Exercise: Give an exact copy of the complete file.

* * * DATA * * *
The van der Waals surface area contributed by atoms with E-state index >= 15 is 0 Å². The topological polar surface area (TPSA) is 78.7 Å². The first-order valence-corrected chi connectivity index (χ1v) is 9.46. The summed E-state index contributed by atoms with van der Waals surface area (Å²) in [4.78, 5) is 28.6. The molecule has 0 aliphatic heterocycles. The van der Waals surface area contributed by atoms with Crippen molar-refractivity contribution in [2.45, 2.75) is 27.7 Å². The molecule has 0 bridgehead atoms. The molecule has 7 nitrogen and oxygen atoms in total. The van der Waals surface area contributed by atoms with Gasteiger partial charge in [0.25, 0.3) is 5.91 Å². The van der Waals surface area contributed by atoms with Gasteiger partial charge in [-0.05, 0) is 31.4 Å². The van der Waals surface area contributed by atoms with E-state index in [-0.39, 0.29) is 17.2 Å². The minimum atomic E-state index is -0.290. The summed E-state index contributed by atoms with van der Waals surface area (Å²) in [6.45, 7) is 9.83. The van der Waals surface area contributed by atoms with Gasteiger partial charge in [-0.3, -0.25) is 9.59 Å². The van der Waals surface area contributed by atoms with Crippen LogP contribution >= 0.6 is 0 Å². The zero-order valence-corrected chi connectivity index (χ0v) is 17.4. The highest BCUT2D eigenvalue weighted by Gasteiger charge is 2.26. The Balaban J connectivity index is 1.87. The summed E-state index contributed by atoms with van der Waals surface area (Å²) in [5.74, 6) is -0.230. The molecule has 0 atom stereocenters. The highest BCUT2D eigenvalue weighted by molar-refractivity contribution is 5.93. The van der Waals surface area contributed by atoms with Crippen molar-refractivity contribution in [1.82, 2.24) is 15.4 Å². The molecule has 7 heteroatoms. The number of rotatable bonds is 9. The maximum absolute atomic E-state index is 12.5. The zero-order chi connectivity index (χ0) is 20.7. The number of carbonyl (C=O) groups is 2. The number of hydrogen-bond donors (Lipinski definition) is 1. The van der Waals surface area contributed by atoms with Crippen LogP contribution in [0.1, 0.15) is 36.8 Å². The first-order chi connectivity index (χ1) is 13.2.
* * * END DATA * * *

The van der Waals surface area contributed by atoms with E-state index >= 15 is 0 Å². The topological polar surface area (TPSA) is 78.7 Å². The first-order valence-corrected chi connectivity index (χ1v) is 9.46. The summed E-state index contributed by atoms with van der Waals surface area (Å²) in [4.78, 5) is 28.6. The molecule has 0 aliphatic heterocycles. The van der Waals surface area contributed by atoms with Crippen molar-refractivity contribution in [2.45, 2.75) is 27.7 Å². The molecule has 0 bridgehead atoms. The molecule has 7 nitrogen and oxygen atoms in total. The van der Waals surface area contributed by atoms with Gasteiger partial charge in [0.25, 0.3) is 5.91 Å². The van der Waals surface area contributed by atoms with Gasteiger partial charge in [-0.05, 0) is 31.4 Å². The van der Waals surface area contributed by atoms with E-state index in [-0.39, 0.29) is 17.2 Å². The minimum atomic E-state index is -0.290. The summed E-state index contributed by atoms with van der Waals surface area (Å²) in [6.45, 7) is 9.83. The van der Waals surface area contributed by atoms with Gasteiger partial charge in [-0.3, -0.25) is 9.59 Å². The van der Waals surface area contributed by atoms with Crippen LogP contribution >= 0.6 is 0 Å². The zero-order valence-corrected chi connectivity index (χ0v) is 17.4. The highest BCUT2D eigenvalue weighted by Gasteiger charge is 2.26. The Balaban J connectivity index is 1.87. The summed E-state index contributed by atoms with van der Waals surface area (Å²) in [5.74, 6) is -0.230. The molecule has 0 atom stereocenters. The highest BCUT2D eigenvalue weighted by molar-refractivity contribution is 5.93. The van der Waals surface area contributed by atoms with Crippen molar-refractivity contribution in [1.82, 2.24) is 15.4 Å². The molecule has 7 heteroatoms. The number of rotatable bonds is 9. The maximum absolute atomic E-state index is 12.5. The zero-order chi connectivity index (χ0) is 20.7. The number of carbonyl (C=O) groups is 2. The number of hydrogen-bond donors (Lipinski definition) is 1. The van der Waals surface area contributed by atoms with Crippen LogP contribution in [0.1, 0.15) is 36.8 Å². The first-order chi connectivity index (χ1) is 13.2.